Beginner clients can be challenging to teach. How do you ensure that you give them enough of a challenge to keep them engaged, but not so impossible a task that they get discouraged? How do you choose which of the many exercises to teach them?
The most important rule here is to connect with your classes and be the best judge of what is appropriate for them.
Avoid Classical Pilates exercises
The group may be able to make the Classical Pilates exercises look ‘right’ but it is unlikely they will be getting the true benefit from them.
Solution: If clients need more challenge and want to feel their muscles working harder, do more repetitions of each exercise and get them to hold positions for 10 seconds while breathing.
Avoid a lot of repetitions of exercises that include weight bearing on wrists (ie. anything quadruped)
People are often incredibly unsupported in their upper bodies and the quadruped position can be excruciating for long periods of time. At the same time, this position can be great for strengthening.
Solution: Do a few reps of a quadruped exercise (four each side), then do something else where the arms are free, then come back to quadruped.
Avoid several exercises in a row with legs in tabletop
Depending on the person and the alignment of his or her pelvis, this position can be murderous on the hips. Even just holding the legs in the air for a few seconds can create a deep burning sensation at the crease at the front of the hips where the hip flexors are. In addition, holding a neutral pelvis with legs in tabletop can be very difficult. People may tip the pelvis forward to create a larger arch away from the floor in the lower back. Conversely, they may push the lower back into the floor for more stability. Either way the demand of the core and the hips is out of balance and repetition of the movement will reinforce faulty mechanics.
Solution: Stick to lots of repetitions of ab curls, oblique ab curls, and ab curls with staccato breathing. People will feel their abdominals working overtime and avoid tightening up their hips.
Avoid an emphasis on breathing
Some of you may be thinking, “How can you emphasize breathing too much?” If people are getting confused by your breath cues or are paying more attention to how they are breathing as compared to how they are moving, then they lose the benefit of breathing altogether. They are in their heads, thinking too hard and not able to feel what they are doing.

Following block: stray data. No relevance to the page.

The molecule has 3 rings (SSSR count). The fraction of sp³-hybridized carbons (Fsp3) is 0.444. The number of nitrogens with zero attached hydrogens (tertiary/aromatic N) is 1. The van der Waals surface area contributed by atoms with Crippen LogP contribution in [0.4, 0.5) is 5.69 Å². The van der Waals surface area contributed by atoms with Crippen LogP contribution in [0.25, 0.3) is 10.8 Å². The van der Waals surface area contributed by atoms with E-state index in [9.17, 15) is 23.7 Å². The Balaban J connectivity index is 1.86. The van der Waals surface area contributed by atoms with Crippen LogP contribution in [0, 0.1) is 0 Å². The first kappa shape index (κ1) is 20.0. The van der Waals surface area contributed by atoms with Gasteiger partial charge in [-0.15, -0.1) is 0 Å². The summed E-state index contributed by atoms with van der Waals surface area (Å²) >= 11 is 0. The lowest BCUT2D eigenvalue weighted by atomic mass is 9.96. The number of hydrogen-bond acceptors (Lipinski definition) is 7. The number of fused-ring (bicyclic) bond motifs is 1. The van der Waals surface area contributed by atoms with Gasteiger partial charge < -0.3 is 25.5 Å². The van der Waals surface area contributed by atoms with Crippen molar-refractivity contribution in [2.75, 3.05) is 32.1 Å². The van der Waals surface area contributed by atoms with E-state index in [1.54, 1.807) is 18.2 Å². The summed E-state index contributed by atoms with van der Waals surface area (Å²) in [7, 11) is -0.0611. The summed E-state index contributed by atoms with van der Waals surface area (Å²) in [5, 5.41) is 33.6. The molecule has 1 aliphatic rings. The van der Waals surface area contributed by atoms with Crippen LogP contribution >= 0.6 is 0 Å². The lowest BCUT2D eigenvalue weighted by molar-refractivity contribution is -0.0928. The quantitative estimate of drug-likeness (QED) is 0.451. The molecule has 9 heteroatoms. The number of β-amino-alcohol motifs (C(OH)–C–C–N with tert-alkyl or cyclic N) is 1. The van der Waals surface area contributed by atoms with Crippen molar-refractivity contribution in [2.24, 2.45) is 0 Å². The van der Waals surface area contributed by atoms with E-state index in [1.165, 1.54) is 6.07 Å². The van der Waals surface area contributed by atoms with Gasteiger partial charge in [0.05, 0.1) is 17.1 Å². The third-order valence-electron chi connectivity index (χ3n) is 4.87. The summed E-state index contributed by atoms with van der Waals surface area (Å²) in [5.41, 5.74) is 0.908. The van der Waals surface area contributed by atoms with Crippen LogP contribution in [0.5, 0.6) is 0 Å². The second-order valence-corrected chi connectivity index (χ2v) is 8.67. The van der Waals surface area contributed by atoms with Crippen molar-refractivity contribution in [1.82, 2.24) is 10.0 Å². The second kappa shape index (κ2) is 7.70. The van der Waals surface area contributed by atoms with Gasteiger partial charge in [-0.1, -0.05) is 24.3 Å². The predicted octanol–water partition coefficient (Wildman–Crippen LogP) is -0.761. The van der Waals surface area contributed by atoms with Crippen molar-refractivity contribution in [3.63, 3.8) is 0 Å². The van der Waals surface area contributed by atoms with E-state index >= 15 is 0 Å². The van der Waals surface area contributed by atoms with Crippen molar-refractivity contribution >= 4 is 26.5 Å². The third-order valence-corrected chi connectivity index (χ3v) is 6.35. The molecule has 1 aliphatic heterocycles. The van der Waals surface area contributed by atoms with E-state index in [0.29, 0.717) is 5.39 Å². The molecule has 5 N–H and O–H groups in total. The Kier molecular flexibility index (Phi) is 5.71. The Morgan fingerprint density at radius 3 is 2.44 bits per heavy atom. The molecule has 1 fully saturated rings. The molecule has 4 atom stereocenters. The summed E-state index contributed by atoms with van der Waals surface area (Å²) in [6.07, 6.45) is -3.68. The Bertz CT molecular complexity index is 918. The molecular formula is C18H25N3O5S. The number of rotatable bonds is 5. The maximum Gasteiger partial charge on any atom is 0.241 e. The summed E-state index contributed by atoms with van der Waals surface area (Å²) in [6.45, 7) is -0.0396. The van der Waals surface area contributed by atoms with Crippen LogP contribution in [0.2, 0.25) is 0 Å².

Solution: Start by just teaching the movements without asking people to do any type of breath patterns. When they get the hang of the movements, then try incorporating breath cues. If it is a disaster, go back to cueing the movement. Rest assured that people breathe as they need to. As they become more nimble movers, they will be able to focus on coordinating breathing with movement.
Avoid change for the sake of change
It’s common to worry that you have to teach an entirely different set of exercises each week or else your group will get bored. However, this will cause you undue stress, and is actually counterproductive to keeping your clients engaged.
Solution: Keep the class fresh, but return to a few familiar exercises each week. Clients will enjoy recognizing something familiar, especially when most of the exercises still feel very new. They will also be able to compare how hard the exercise feels compared to previous weeks and gain a sense of progress. If you’re really concerned that they will lose interest, add different props to the exercises and see how that changes their experience. Focus on some of your favourite exercises, and soon clients will soon share your joy in them!
Final word of advice
Trust the process! If you can create the space for people to pay attention, learn, and then embody what you teach, they will be back for more. The feeling is so good and the benefits are intangible but entirely present. What you need to focus on most with beginners is your message: stay focused on what will become, and teach to them as they are. They will know you care and sense that you are there for them long-term.